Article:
David Brooks takes a lot of heat from conservatives for trimming his sails at the New York Times, where, he’s remarked to me and others, being the identified “house conservative” is like being a rabbi in Mecca. But even with his moderate disposition, his columns still rack up tons of hate mail and intemperate remarks from Times readers who simply can’t bear the presence of any columnist to the right of Emma Goldman.
But let me say something in defense of David’s disposition here: did you happen to see him on the roundtable portion of Meet the Press on NBC Sunday morning? He had to share the table with the egregious Al Sharpton, where the topic naturally was the run-up to this week’s commemoration of the 1963 March on Washington. (Yes, this spectacle is lasting longer than Black History Month, which Harry Stein once remarked seems to last until June.)
The temptation would be overwhelming for me in that situation to deliver a deserved beatdown on Sharpton, which would, in the format of those shows, probably come off badly. David took a different, and, I think, highly effective tack. Without looking at Sharpton or acknowledging Sharpton’s presence, he delivered a short but elegant speech about the “immense dignity” of the organizers of the 1963 march, A. Phillip Randolph and Bayard Rustin, who, David pointed out, were humble men who sought not to draw attention to themselves, but who sought to increase the glare of the harsh light of the racism still institutionalized at the time. They were, David said, men of “enormous emotional self-discipline and self-control.” The implicit contrast between those civil rights leaders and today’s demagogic grandstanders could not have been lost on Sharpton or any perceptive viewer of the show, and Sharpton was helpless to respond. You can watch the segment at this RCP site.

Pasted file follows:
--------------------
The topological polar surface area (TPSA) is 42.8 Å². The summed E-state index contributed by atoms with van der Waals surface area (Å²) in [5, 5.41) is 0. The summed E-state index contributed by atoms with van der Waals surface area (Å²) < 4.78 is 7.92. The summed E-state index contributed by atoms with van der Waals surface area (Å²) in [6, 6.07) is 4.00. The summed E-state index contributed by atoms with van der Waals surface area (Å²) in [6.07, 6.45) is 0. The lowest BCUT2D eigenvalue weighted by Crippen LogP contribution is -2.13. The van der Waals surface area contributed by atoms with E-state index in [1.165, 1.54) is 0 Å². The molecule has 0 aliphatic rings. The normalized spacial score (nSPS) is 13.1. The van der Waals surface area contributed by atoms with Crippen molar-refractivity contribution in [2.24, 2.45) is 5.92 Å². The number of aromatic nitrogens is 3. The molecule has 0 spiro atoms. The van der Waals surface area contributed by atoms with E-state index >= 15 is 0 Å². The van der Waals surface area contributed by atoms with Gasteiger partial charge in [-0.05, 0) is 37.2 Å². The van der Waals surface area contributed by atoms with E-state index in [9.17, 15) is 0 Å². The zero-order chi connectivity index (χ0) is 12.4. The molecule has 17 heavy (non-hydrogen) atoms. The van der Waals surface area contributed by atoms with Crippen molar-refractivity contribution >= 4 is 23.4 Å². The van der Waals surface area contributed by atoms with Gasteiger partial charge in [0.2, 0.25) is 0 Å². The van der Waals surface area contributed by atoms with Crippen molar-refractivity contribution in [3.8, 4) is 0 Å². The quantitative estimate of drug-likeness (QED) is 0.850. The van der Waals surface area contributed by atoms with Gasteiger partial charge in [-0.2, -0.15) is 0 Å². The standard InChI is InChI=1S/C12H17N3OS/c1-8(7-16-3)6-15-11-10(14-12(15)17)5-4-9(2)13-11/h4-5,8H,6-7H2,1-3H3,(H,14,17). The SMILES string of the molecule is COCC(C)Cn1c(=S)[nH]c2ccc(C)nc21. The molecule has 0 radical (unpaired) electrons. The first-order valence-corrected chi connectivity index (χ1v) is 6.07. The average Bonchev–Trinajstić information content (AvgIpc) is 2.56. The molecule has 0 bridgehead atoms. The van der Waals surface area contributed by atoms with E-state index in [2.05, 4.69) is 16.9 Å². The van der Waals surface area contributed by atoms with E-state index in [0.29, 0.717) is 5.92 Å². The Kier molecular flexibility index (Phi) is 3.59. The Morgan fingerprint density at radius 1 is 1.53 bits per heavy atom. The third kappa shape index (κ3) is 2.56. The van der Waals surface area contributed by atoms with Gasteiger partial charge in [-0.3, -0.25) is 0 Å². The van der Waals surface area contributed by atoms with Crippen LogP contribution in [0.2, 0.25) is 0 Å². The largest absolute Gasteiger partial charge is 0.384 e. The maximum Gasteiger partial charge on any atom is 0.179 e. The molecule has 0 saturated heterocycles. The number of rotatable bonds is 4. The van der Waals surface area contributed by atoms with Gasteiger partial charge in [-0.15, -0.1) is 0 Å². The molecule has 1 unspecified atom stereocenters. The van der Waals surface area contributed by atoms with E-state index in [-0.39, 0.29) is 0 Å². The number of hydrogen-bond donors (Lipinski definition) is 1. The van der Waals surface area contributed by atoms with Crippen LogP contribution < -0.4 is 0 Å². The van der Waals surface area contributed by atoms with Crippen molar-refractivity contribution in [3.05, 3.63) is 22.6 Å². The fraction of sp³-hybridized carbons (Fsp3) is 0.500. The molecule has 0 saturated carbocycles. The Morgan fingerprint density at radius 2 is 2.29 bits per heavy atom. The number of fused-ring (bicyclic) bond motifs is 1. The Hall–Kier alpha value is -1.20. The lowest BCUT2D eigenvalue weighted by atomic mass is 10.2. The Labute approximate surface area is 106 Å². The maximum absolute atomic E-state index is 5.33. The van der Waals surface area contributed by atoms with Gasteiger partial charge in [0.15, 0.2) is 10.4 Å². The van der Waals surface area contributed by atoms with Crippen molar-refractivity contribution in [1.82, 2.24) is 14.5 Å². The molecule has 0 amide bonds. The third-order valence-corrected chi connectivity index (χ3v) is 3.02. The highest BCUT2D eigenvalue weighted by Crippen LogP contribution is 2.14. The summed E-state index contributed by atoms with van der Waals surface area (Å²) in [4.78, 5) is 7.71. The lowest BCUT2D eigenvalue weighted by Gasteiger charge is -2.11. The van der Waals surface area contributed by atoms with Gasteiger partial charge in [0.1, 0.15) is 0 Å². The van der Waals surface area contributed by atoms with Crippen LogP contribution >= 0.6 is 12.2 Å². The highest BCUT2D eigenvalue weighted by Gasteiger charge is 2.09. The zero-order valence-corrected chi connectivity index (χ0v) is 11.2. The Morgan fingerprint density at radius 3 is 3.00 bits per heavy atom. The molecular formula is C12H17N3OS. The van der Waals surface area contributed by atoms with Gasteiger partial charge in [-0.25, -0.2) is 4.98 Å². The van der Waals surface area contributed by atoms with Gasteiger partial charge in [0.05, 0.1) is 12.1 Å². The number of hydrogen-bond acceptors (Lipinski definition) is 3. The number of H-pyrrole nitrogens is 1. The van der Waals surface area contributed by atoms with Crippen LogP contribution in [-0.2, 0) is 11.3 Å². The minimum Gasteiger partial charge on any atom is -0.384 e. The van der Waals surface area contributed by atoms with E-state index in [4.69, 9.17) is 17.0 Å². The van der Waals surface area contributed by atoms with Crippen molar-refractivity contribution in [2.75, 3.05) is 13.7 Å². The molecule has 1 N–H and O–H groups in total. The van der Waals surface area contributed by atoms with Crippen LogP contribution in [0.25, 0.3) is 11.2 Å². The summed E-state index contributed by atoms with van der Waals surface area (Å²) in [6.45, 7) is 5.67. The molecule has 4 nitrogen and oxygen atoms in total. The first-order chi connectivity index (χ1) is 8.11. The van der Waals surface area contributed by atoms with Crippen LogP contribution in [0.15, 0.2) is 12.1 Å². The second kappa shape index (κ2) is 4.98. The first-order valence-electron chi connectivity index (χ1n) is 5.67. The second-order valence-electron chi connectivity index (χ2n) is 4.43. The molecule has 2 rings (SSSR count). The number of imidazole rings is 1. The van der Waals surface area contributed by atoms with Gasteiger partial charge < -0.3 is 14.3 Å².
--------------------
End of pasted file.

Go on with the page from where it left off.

Columnist Cathy Young has further reflections on the case of Bayard Rustin, and how this gay former Marxist grew much more conservative as time went on (which is one reason why Rustin is seldom recalled or celebrated today):
A number of articles on Rustin have mentioned that he was briefly a Communist in his youth and then a socialist, as well as a pacifist and a conscientious objector during World War II. But that’s only half the story. From the 1960s onward, Rustin was a passionate anti-Communist. His socialism was a support for government programs and strong labor unions to alleviate the market’s imbalances; for Rustin as for many other Cold War liberals, it went hand in hand with unequivocal support for American democracy and opposition to Soviet totalitarianism…
In the mid-1960s (as most media tributes won’t tell you), Rustin broke from the civil rights movement over its embrace of open opposition to the war in Vietnam, a stance from which he had tried to dissuade King. Arch Puddington, vice president of Freedom House — with which Rustin was affiliated in his later career — writes that while troubled by the war’s brutalities, Rustin was “deeply disturbed by the prospect of Vietnam’s people coming under the domination of a totalitarian regime on the Soviet or Chinese model.” He also opposed linking the cause of racial equality to a broad attack on American power.
In the 1970s and 1980s, Rustin’s activism focused on global promotion of freedom. He was a strong supporter of Israel and a champion of refugees from Communist oppression, be it Soviet Jews or Vietnamese boat people. While he worked against South African apartheid, he was extremely concerned about Soviet expansionism and the rise of brutal postcolonial dictatorships in Africa.
Contrasts rather sharply with, for example, Jesse Jackson, who never could find anything wrong with Cuba, Nicaragua, etc.